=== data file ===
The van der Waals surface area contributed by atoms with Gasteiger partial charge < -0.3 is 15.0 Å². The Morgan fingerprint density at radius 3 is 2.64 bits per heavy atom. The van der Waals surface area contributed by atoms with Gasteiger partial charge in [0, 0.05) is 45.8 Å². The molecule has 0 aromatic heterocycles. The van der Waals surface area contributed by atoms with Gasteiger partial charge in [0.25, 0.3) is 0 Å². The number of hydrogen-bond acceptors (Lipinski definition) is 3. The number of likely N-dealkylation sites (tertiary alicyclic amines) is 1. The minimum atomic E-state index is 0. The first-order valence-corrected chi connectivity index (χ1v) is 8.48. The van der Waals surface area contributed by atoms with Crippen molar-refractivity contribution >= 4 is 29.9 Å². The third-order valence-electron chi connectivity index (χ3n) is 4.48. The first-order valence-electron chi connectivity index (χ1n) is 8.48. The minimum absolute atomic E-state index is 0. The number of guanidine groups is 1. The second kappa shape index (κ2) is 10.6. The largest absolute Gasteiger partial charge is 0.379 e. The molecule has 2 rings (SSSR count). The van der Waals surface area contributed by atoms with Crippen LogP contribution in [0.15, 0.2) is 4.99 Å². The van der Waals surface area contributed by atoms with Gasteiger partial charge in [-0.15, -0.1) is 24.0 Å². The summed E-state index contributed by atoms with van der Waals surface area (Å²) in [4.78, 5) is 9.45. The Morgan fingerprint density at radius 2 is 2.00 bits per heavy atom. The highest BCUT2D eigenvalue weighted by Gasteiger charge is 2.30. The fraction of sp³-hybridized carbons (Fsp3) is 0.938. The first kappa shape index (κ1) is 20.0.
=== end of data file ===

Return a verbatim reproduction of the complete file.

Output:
The van der Waals surface area contributed by atoms with Gasteiger partial charge < -0.3 is 15.0 Å². The Morgan fingerprint density at radius 3 is 2.64 bits per heavy atom. The van der Waals surface area contributed by atoms with Gasteiger partial charge in [0, 0.05) is 45.8 Å². The molecule has 0 aromatic heterocycles. The van der Waals surface area contributed by atoms with Gasteiger partial charge in [0.25, 0.3) is 0 Å². The number of hydrogen-bond acceptors (Lipinski definition) is 3. The number of likely N-dealkylation sites (tertiary alicyclic amines) is 1. The minimum atomic E-state index is 0. The first-order valence-corrected chi connectivity index (χ1v) is 8.48. The van der Waals surface area contributed by atoms with Crippen molar-refractivity contribution >= 4 is 29.9 Å². The third-order valence-electron chi connectivity index (χ3n) is 4.48. The first-order valence-electron chi connectivity index (χ1n) is 8.48. The minimum absolute atomic E-state index is 0. The number of guanidine groups is 1. The second kappa shape index (κ2) is 10.6. The largest absolute Gasteiger partial charge is 0.379 e. The molecule has 2 rings (SSSR count). The van der Waals surface area contributed by atoms with Crippen LogP contribution in [0.15, 0.2) is 4.99 Å². The van der Waals surface area contributed by atoms with Gasteiger partial charge in [-0.15, -0.1) is 24.0 Å². The summed E-state index contributed by atoms with van der Waals surface area (Å²) in [4.78, 5) is 9.45. The Morgan fingerprint density at radius 2 is 2.00 bits per heavy atom. The highest BCUT2D eigenvalue weighted by Gasteiger charge is 2.30. The fraction of sp³-hybridized carbons (Fsp3) is 0.938. The first kappa shape index (κ1) is 20.0.